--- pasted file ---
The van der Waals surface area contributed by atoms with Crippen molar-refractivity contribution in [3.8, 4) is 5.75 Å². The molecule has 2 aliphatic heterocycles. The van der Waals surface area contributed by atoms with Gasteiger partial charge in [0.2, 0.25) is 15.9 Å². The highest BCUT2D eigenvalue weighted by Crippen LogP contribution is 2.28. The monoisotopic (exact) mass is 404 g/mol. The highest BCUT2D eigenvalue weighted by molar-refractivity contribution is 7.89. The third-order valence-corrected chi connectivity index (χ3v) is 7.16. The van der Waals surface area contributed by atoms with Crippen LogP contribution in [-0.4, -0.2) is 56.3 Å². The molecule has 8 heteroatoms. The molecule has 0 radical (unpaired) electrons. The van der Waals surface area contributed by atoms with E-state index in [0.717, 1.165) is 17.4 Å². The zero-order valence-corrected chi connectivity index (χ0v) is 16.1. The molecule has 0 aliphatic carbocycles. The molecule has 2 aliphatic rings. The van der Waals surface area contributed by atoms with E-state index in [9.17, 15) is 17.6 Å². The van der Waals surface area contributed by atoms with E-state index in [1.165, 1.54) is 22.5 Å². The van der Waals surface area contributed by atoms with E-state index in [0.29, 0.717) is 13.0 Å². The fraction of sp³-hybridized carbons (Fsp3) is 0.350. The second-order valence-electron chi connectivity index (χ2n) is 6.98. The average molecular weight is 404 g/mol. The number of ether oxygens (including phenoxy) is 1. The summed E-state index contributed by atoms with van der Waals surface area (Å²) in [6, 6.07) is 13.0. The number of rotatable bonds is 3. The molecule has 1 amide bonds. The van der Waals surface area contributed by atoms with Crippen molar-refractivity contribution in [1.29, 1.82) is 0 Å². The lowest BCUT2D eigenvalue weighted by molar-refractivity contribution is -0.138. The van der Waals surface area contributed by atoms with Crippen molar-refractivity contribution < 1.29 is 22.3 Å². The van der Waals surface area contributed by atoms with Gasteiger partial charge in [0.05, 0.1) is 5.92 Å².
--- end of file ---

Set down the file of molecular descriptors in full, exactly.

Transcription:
The van der Waals surface area contributed by atoms with Crippen molar-refractivity contribution in [3.8, 4) is 5.75 Å². The molecule has 2 aliphatic heterocycles. The van der Waals surface area contributed by atoms with Gasteiger partial charge in [0.2, 0.25) is 15.9 Å². The highest BCUT2D eigenvalue weighted by Crippen LogP contribution is 2.28. The monoisotopic (exact) mass is 404 g/mol. The highest BCUT2D eigenvalue weighted by molar-refractivity contribution is 7.89. The third-order valence-corrected chi connectivity index (χ3v) is 7.16. The van der Waals surface area contributed by atoms with Crippen LogP contribution in [-0.4, -0.2) is 56.3 Å². The molecule has 8 heteroatoms. The molecule has 0 radical (unpaired) electrons. The van der Waals surface area contributed by atoms with E-state index in [0.717, 1.165) is 17.4 Å². The zero-order valence-corrected chi connectivity index (χ0v) is 16.1. The molecule has 0 aliphatic carbocycles. The molecule has 2 aliphatic rings. The van der Waals surface area contributed by atoms with E-state index in [9.17, 15) is 17.6 Å². The van der Waals surface area contributed by atoms with E-state index in [1.165, 1.54) is 22.5 Å². The van der Waals surface area contributed by atoms with E-state index in [0.29, 0.717) is 13.0 Å². The fraction of sp³-hybridized carbons (Fsp3) is 0.350. The second-order valence-electron chi connectivity index (χ2n) is 6.98. The average molecular weight is 404 g/mol. The number of ether oxygens (including phenoxy) is 1. The summed E-state index contributed by atoms with van der Waals surface area (Å²) in [6, 6.07) is 13.0. The number of rotatable bonds is 3. The molecule has 1 amide bonds. The van der Waals surface area contributed by atoms with Crippen molar-refractivity contribution in [1.29, 1.82) is 0 Å². The lowest BCUT2D eigenvalue weighted by molar-refractivity contribution is -0.138. The van der Waals surface area contributed by atoms with Crippen molar-refractivity contribution < 1.29 is 22.3 Å². The van der Waals surface area contributed by atoms with Gasteiger partial charge in [0.05, 0.1) is 5.92 Å².